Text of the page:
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Paying With A Gift Card

When Scammers Request Payment With Gift Cards – Don’t Fall For It

Gift cards are practical, widely used, and easy to find. And they are not always used for gifts. One of the most common ways scammers give themselves away is when they request payment with a gift card. Gift cards have become a popular way for scammers to collect payments. Gift cards were the most frequently reported payment method for fraud in the past 5 years.

According to a 2022 AARP survey, 1 in 3 Americans reported that they or someone they knew had been asked to buy a gift card to pay a bill, a charge, or some other debt. In the United States, 13 million people aged 18 and older (or one in four of the adults surveyed) said they have purchased the cards when requested.

Why Gift Cards?

The reason gift cards are such a common way for criminals to request payment is their lack of traceability. Once a gift card is purchased, money is loaded onto them, and the card numbers have been given to the requestor, they are virtually impossible to trace.

Gift Card Scam Ingredients

Gift card scams, like most scams, typically contain these ingredients:

  • Urgent or secret requests
  • Believable stories or connections
  • Financial requests
  • Unusual payment types like gift cards (to pay a “utility” bill or “warrant” or the “taxes” on a “sweepstakes win”)

How It Works

You get a call, text, or email informing you of a debt you know nothing about. The message says if you don’t pay immediately, something bad will happen. Maybe you’re told your electricity will be shut off or your Social Security benefits will be terminated, or you will be arrested for tax evasion. Then you are instructed to buy a gift card to pay the debt. According to the FTC, the most common gift card that scammers request is the Target gift card. After that, it’s Google Play, Apple, eBay, and Walmart cards. You are told to provide the gift card numbers and card PIN to the requestor by phone, email, or by taking a picture of the card. This has all the ingredients of a scam. DON’T PAY!

These payment demands can come from someone claiming to be from:

  • A government agency. They might say they’re from the IRS or the Social Security Administration. They tell you need to pay back taxes or a government fine. Remember: government agencies will not contact you to demand immediate payment. And they will never demand payment by gift card.
  • Tech support. They claim to be calling from Apple or Microsoft. They tell you there’s something wrong with your computer and you need to pay to have it fixed. They instruct you to buy a gift card. They then ask for remote access to your computer. Don’t pay and don’t give them access. Not only will they take your money via the gift card, but they may also infect your computer with malware, allowing them to steal your personal and financial information.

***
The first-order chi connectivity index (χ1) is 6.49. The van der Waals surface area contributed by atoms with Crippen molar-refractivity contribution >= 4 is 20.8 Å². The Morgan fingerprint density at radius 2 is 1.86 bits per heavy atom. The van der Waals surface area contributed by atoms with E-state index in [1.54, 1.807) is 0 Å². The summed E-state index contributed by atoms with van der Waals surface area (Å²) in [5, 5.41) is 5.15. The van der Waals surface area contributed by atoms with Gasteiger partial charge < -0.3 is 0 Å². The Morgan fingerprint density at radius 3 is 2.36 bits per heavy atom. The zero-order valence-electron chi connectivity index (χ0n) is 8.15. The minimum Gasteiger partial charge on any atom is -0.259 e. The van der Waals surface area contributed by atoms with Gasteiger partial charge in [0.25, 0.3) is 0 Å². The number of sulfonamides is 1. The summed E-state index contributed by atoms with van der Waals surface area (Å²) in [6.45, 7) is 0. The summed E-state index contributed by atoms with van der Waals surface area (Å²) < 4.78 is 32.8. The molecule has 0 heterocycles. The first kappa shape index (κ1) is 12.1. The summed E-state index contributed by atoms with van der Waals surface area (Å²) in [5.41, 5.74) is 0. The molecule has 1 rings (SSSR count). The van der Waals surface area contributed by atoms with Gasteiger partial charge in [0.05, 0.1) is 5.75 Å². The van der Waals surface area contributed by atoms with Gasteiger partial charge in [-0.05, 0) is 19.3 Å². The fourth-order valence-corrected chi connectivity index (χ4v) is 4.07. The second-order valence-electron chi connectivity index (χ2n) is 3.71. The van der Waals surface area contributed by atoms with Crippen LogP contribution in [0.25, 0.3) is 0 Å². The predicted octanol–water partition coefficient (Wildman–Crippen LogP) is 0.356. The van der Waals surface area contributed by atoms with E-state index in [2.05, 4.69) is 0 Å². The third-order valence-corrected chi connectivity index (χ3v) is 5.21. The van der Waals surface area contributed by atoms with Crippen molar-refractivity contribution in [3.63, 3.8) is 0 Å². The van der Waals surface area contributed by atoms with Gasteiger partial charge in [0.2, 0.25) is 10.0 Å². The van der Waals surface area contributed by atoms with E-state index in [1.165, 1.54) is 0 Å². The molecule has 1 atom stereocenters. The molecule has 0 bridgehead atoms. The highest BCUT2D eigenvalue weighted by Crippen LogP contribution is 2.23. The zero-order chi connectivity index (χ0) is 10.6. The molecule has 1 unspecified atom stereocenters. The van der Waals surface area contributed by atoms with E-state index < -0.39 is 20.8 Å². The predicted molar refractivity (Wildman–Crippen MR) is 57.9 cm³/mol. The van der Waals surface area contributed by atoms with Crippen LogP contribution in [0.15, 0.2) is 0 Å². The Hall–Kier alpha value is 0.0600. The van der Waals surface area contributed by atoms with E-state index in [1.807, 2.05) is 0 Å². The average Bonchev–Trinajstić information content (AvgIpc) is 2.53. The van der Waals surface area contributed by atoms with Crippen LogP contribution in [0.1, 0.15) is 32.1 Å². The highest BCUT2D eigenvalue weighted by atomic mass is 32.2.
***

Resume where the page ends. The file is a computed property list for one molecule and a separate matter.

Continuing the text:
• A friend or family member with an emergency. The scammer could use artificial intelligence or voice cloning to sound just like your loved one. The phone number they’re calling from may also be cloned to appear to be your loved one’s number. The caller begs you to send money right away with a gift card and asks you not to tell anyone. If you’re worried, contact the friend or relative to make sure everything is all right.
  • A sweepstakes company claiming you have won a prize. But first, you need to pay fees or other charges with a gift card. No honest business or sweepstakes company will ever make you buy a gift card to pay for a prize. Ask yourself: Did you even enter to win that prize?
  • A utility company. They threaten to cut off your service if you don’t pay immediately with a gift card. But utility companies don’t accept gift card payments.
  • A dating website. First, someone chats you up on a dating site. Scammers are not above using the desire for romantic connections to trick you into buying gift cards to send them money. Never send gifts or money to someone you haven’t met in person — even if they send you money first.
  • An entity sending you a check for more than you expected. They direct you to deposit the check into your bank account and then purchase a gift card for the difference. Don’t do it. The check will turn out to be fake and you’ll be out the money for the gift card. Additionally, your bank will probably charge you fees for the counterfeit check.

What To Do If You Are a Gift Card Scam Victim

If you purchased a gift card and gave the numbers and PIN to a scammer, the Federal Trade Commission (FTC) recommends the following steps to mitigate your losses.

  • Report the scam to the gift card company immediately. Even if the scam happened a while ago, you should still report it.
  • Ask for your money back. Some companies are helping stop gift card scams and might give your money back. Many gift card issuers like Amazon and Walmart are intensifying their efforts to stop this form of fraud, in some cases allowing cardholders to get their money back.
  • Report the scam to federal and state authorities. Tell the FTC by reporting it on their website and the Department of Attorney General’s Consumer Protection Team. Every report makes a difference.

The best way to avoid becoming a victim of a gift card scam is to only use gift cards for their intended purpose: as convenient money-equivalent gifts for friends and loved ones to purchase the item of their choice. Gift cards should never be used for debt payments.

Consumers may contact the Attorney General's Consumer Protection Team at:

Consumer Protection Team
P.O. Box 30213
Lansing, MI 48909
517-335-7599
Fax: 517-241-3771
Toll-free: 877-765-8388
Online complaint form